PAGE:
29. speedmaster says:

    True. Ive bought a 42 inch LCD display there that was 300.00 higher in the fake site. I went back home printed the ad and got the price plus a 200.00 discount with the manager…

    This happened around January 2005, don’t know if it is still the same

  30. Keegan99 says:

    I’m no fan of Best Buy, but let’s be rational. What’s more likely?

    1) They have these two sites and architected their stores and IT infrastructure with the malicious intent of duping a small percentage of customers out of a few bucks – all while twirling their villianous mustaches and hoping that their master plan returned a profit on the investment in took to build and install.

    2) They have an intranet and extranet, and their IT department – like most large corporate IT departments – isn’t super efficient, has a mediocre technical architecture, and has issues keeping the prices between the two sites identical.

    “Sometimes we wonder why the economy is in such shit shape…because of comapanies like fucking best buy.”

    Yea, that low unemployment, low interest rate, low inflation, high standard of living economy we’ve had over the past few years really stinks.

  31. jitrobug says:



    a) they have 1 site called and it always looks the same no matter where you come from.

    b) they make a site that, when on the local intranet, pretends to be but actually isn’t.

    I wonder which one would be easier to accomplish.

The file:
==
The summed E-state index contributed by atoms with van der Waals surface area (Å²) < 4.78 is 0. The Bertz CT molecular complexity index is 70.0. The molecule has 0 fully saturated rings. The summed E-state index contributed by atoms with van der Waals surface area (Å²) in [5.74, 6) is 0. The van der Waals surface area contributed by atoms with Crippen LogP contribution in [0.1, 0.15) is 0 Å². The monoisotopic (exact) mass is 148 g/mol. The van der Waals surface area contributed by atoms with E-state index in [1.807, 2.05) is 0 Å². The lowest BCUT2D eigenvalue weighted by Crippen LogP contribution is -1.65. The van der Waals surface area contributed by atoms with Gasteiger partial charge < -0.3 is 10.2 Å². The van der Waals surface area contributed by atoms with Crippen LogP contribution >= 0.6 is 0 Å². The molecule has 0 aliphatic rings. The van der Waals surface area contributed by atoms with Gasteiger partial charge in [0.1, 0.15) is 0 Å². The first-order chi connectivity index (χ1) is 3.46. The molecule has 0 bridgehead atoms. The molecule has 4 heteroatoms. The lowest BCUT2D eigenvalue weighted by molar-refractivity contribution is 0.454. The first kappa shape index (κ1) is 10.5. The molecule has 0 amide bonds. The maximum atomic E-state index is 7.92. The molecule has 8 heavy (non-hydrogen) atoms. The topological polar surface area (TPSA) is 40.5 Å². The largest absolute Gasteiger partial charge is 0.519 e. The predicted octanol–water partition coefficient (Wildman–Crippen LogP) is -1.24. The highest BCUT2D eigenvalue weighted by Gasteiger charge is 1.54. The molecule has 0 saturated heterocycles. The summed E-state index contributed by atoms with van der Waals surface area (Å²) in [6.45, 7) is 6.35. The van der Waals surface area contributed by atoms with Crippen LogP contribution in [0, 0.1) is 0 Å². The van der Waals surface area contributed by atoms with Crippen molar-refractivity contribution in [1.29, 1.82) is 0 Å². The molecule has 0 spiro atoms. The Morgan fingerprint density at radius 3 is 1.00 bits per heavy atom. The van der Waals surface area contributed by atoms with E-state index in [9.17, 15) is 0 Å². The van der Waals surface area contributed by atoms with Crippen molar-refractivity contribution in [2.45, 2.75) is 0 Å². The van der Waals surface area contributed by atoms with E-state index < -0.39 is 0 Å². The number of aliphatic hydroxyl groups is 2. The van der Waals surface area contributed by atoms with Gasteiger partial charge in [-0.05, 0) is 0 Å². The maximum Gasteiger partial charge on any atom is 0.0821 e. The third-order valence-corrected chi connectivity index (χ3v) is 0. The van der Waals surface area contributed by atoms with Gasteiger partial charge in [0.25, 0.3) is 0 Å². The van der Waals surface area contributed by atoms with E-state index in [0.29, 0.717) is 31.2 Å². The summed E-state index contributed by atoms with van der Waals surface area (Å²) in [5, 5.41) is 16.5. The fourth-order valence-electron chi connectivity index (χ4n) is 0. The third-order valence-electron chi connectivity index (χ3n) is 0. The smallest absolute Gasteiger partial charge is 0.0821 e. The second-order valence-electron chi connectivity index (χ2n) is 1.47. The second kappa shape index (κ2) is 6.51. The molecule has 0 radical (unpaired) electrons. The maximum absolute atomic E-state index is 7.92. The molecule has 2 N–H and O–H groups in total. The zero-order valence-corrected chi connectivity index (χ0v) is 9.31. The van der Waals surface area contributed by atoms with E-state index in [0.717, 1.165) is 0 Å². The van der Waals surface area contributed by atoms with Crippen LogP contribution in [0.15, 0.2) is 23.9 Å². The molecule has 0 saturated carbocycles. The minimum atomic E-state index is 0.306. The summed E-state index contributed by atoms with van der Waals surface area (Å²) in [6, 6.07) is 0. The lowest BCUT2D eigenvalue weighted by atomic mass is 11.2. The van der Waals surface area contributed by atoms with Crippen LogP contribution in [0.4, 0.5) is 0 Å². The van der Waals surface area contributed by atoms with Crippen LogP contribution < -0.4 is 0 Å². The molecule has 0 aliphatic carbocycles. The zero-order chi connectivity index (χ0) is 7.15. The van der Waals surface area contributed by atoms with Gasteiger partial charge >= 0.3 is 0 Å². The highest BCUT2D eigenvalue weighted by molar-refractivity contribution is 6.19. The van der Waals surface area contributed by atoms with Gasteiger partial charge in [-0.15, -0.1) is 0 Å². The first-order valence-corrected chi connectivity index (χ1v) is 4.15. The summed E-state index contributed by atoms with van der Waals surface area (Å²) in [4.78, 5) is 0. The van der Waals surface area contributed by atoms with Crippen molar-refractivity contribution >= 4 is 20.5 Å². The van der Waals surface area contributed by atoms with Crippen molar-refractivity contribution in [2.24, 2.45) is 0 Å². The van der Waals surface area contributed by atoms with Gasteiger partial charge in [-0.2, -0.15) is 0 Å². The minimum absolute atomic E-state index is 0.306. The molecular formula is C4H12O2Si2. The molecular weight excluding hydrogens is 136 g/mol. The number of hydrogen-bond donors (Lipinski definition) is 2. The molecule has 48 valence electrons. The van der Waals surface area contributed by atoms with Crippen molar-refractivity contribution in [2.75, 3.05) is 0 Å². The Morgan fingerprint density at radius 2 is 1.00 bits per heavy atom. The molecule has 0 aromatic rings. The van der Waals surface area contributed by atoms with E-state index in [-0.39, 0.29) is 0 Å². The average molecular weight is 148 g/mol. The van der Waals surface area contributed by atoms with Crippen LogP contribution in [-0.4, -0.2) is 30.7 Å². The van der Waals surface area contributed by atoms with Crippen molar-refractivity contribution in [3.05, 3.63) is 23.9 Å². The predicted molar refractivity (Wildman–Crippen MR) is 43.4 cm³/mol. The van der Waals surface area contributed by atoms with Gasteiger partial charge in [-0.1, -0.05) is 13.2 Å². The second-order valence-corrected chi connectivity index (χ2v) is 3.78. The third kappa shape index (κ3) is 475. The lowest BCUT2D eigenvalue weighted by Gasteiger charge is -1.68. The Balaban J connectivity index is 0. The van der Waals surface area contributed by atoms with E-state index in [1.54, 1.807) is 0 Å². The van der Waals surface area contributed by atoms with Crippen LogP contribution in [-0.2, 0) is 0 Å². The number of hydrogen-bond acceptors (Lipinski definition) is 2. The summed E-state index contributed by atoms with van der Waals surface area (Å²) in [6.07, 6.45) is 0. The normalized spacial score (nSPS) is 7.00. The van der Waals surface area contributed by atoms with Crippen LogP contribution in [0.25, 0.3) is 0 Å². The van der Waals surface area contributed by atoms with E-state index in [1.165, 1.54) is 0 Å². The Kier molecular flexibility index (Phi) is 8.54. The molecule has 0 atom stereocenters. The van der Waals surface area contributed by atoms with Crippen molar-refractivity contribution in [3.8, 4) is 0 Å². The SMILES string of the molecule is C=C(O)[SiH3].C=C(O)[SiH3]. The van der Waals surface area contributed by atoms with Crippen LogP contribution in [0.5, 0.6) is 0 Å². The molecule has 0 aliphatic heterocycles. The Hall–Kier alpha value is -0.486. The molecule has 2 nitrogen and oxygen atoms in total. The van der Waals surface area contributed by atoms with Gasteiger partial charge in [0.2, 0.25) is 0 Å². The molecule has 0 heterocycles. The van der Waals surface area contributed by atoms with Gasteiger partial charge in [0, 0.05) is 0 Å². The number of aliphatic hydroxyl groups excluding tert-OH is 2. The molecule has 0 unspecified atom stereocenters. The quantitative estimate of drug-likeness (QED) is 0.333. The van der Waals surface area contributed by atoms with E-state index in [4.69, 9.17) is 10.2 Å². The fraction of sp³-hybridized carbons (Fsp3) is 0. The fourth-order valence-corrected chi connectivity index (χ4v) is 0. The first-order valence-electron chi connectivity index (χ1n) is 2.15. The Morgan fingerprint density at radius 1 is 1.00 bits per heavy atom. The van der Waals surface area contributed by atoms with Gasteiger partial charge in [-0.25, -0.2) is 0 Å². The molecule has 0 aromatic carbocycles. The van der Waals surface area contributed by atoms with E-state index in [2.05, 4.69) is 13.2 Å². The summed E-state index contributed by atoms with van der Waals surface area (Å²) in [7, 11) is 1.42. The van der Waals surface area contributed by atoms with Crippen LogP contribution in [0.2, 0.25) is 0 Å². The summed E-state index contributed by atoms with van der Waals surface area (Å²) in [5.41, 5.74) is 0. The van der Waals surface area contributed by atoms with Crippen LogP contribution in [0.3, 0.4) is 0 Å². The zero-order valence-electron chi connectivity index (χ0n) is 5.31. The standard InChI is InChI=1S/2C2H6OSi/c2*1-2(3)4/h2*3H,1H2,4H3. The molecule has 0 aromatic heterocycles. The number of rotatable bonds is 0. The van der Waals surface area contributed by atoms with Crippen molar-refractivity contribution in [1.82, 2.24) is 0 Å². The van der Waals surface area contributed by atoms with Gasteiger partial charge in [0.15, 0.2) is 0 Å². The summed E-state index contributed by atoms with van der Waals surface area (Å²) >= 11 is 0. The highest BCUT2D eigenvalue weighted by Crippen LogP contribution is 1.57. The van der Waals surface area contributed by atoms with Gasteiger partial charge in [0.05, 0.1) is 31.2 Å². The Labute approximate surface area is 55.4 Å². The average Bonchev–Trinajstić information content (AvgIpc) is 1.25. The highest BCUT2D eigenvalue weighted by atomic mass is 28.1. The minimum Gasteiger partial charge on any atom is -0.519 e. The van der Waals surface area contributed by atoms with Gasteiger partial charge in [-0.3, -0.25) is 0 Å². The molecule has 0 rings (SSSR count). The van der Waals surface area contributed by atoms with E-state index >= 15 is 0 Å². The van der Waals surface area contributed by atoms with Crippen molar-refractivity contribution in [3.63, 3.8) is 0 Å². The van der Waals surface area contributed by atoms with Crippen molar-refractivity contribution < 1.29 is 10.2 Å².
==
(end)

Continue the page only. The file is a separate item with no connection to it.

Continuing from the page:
32. elljay says:

    Just a quick note of my most recent Best Buy purchase. I was buying a new LCD (399$). I needed a DVI cable to work with it and my iMac.

    There were two available one single link (24$ or so) and one dual link (49$ or so). I asked the guy by the monitors which I needed. He directed me to the ‘Geek Squad’ up front where I went and asked.

    The guy at the ‘Geek Squad’ was very helpful, and even though he didn’t know the answer he got on his computer with me and we Wikipedied’ed it.

    Mid process the store’s General Manager stopped by (as I had both cables in hand.. one twice the price of the other). “If you were getting this as a gift, which one would you want?” Obviously trying to get me to buy the more expensive item.

    I bought the cheaper one per advice from the ‘Geek Squad’ guy.

    Best Buy has some good people working for them, unfortunately they are obviously tainted by their management.

  33. theredcupcake says:

    I’m tired of this story. why do two sites exist? Market reactions.

    Most large retailers have different prices for items in different geographical areas, based on factors like demographics and local competition. can be seen by everyone everywhere. The intranet site reflects the prices of the particular store you are in, based on market reactions.

    I guess it’s fun for some to think companies are out to get you for no good reason, but it’s not very logical.

  34. BotchedJoke says:

    This is why we have a free market, even with Satan pelosi in charge of the House. Don’t do business with these scumbags. Use brick and mortor stores to test out new electronics and then buy them online cheaper and even better, TAX FREE!

    Just so you leftist anti-capitalists know, your freind and fellow anti-American, George Sorros, just bought 24 million dollars worth of Halliburton stock. They are an AWSOME company, from every standpoint: Christian, Capitalist and Vicious.

  35. evilhapposai says:

    SIGH, New Worst Buy opening here soon and my lack of money has forced me to working IN the media section that does this. First day is tomorrow. Wish me the best of luck, seems I am REALLY going to need it and keep posting all the crap they try to get away with on Consumerist so I don’t fall in with the rest of the corporate brainwashed minions that the other stores I have shopped at seems to employ.

    Best Buy is indeed the devil….unfortunatly they are the only ones hiring right now =/

  36. elisa says: